Therefore, what is needed is an adhesive method for repairing ceramic matrix composites with both adhesive and mechanical bonding approaches. What is also needed is an inexpensive method for repairing CMC materials. What is also needed is a reliable repair method. Whatever the merits of the above mentioned systems and methods, they do not achieve the benefits of the present invention.

SUMMARY OF THE INVENTION

To overcome the limitations in the prior art described above, and to overcome other limitations that will become apparent upon reading and understanding the present specification, the present invention is embodied in a dowel-adhesive method for repairing ceramic matrix composites. The dowel-adhesive method embodied in the present invention incorporates both adhesive and mechanical bonding of a patch to a damaged CMC surface area.

The damaged area is first identified and then pre-processed. Next, a CMC patch plug is produced and adhesively and mechanically bonded to the pre-processed area. Mechanical bonding is accomplished with dowel pins and corresponding dowel pin holes in the patch plug and the panel. The dowel pins anchor the CMC patch plug to the panel. Adhesive bonding is accomplished by placing a ceramic adhesive between the patch plug and the panel. Also, the dowel pins are adhesively bonded within the dowel pin holes of the plug and the panel. The ceramic adhesive is set by a low temperature cure and a high temperature firing.

A feature of the present invention is the incorporation of dual bonding methods, adhesive and mechanical, of a patch plug to a CMC surface. Another feature of the present invention is the addition of reinforcing agents to the adhesive. An advantage of the present invention is added reliability of dual bonding methods (adhesive and mechanical). Another advantage of the present invention is that the CMC repair of a part can be performed on site and does not require removal of the CMC part from the structure. For example, the method embodied in the present invention is amenable to on or off site CMC vehicle repair.

The foregoing and still further features and advantages of the present invention as well as a more complete understanding thereof will be made apparent from a study of the following detailed description of the invention in connection with the accompanying drawings and appended claims.

BRIEF DESCRIPTION OF THE DRAWINGS

Referring now to the drawings in which like reference numbers represent corresponding parts throughout:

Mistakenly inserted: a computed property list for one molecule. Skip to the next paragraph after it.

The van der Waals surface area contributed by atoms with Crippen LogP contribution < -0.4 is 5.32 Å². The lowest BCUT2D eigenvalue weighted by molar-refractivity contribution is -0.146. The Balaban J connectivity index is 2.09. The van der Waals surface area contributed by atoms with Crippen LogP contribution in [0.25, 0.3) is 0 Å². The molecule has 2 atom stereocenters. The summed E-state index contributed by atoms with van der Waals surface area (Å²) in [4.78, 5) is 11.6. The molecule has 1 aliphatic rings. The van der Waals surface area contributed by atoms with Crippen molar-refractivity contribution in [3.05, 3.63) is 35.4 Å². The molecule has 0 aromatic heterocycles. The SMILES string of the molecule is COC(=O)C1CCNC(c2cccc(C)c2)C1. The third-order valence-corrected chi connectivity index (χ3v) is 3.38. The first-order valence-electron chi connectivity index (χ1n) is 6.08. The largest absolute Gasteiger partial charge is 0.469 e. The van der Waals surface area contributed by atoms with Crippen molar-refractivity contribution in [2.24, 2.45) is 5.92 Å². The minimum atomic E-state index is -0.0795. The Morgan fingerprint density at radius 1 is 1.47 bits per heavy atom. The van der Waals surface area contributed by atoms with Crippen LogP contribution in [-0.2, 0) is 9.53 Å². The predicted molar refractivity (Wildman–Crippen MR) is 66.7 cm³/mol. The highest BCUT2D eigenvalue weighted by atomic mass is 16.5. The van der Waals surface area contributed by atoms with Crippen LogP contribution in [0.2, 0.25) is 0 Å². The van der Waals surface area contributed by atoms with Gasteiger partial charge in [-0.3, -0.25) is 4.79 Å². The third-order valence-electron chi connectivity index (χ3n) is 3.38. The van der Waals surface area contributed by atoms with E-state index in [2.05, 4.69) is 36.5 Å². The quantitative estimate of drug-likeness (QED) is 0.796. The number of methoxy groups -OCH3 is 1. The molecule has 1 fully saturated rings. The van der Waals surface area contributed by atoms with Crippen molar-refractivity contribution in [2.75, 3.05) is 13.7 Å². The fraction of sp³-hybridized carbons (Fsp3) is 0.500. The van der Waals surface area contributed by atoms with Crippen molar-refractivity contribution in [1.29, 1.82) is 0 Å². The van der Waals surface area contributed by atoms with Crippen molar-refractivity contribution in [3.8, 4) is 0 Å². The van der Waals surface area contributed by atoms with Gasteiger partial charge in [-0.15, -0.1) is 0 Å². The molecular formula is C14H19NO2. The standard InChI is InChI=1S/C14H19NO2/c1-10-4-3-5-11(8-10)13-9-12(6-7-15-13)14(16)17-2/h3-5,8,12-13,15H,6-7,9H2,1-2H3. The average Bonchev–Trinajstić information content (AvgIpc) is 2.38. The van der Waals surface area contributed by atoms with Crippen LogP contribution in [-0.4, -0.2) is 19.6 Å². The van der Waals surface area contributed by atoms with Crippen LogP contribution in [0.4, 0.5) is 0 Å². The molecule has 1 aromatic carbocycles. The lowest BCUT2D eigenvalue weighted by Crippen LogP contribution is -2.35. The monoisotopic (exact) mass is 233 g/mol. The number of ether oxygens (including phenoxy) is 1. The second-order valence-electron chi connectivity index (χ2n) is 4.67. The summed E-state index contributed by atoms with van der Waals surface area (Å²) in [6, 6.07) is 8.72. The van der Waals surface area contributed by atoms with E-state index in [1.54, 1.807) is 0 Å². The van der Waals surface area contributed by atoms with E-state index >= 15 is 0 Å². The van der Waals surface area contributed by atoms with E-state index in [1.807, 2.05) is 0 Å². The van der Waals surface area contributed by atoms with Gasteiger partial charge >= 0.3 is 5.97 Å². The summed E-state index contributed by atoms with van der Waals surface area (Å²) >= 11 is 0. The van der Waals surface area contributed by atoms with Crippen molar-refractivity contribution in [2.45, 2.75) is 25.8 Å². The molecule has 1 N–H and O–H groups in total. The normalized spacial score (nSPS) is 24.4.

FIG. 1 is a flow chart illustrating the overall repair process of the present invention;

FIGS. 2A and 2H are side views of a damaged and a repaired CMC panel, respectively, of the present invention; and

FIGS. 2A-2H pictorially illustrate the repair process of the present invention.

DETAILED DESCRIPTION OF THE PREFERRED EMBODIMENT

In the following description of the preferred embodiment, reference is made to the accompanying drawings which form a part hereof, and in which is shown by way of illustration a specific embodiment in which the invention may be practiced. It is to be understood that other embodiments may be utilized and structural changes may be made without departing from the scope of the present invention.

Overview

FIG. 1 is a flow chart illustrating the overall repair process of the present invention. FIG. 2A is a side view of a CMC substrate 10, such as a CMC panel with a damaged area 12. FIG. 2H is a side view of the CMC substrate 10 of FIG. 2A as a repaired CMC substrate 14 utilizing a dowel-adhesive method embodied in the present invention for repairing ceramic matrix composites. The dowel-adhesive method embodied in the present invention provides reliable and permanent repair to a damaged CMC substrate through a combination of chemical and mechanical means. Specifically, this method incorporates both ceramic adhesion and dowel pin mechanical bonding. The repaired CMC substrate 14 includes a patch 20, dowel pins 30, and strategically applied ceramic adhesive 26, as shown in FIGS. 2A-2H.

Operation

FIGS. 2A-2H pictorially illustrate the repair process of the present invention. Referring to FIG. 1 along with FIGS. 2A-2H, first, a damaged area 12 of the CMC substrate 10 is identified (as shown in FIG. 2A). Second, the damaged area 12 of the substrate 10 is removed and all edges 16 are scarfed. The scarfing leads to more surface area over which a ceramic adhesive (discussed below) can bond. The damaged area 12 of FIG. 2A is removed to preferably create a countersunk area 18 (as shown in FIG. 2B). A circular, rectangular, or triangular (although any geometry is possible) area is delineated as a countersunk area around the damaged area. For example, to create the countersunk area 18 of FIG. 2B, a delineated area can be cut from the panel with 45° angled sides (although any angle between 10° and 80° is possible depending on the surface and repair application). The minor diameter is recommended to be a minimum of 1/2-inch from the furthest extent of the damaged area. The countersunk area 18 is defined to provide enough surface area to enable use of dowel pins 30 (see FIG. 2G below) for reinforcement of a patch plug 20 (see FIG. 2C below).

Third, a patch plug 20, preferably made of a suitable ceramic or CMC material similar to the panel composition 10, is produced and placed in the scarfed countersunk area 18 (as shown in FIG. 2C). The patch plug 20 should fit securely within the previously cut countersunk area 18. This plug 20 can be made to fit any shape countersunk area 18. Fourth, dowel pin holes 22 are match-drilled through the plug 20 and the substrate 10 (as shown in FIG. 2D). The dowel pin holes 22 are preferably drilled perpendicular to the sides 24 of the countersunk area 18 through both the plug 20 and substrate 10 (as shown in FIG. 2D). The dowel pin holes 22 are preferably canted so as to be perpendicular to the sidewall(s) of the patch plug 20 (i.e. not perpendicular to the repaired surface). The appropriate number of holes to be drilled can be established on a case-by-case basis.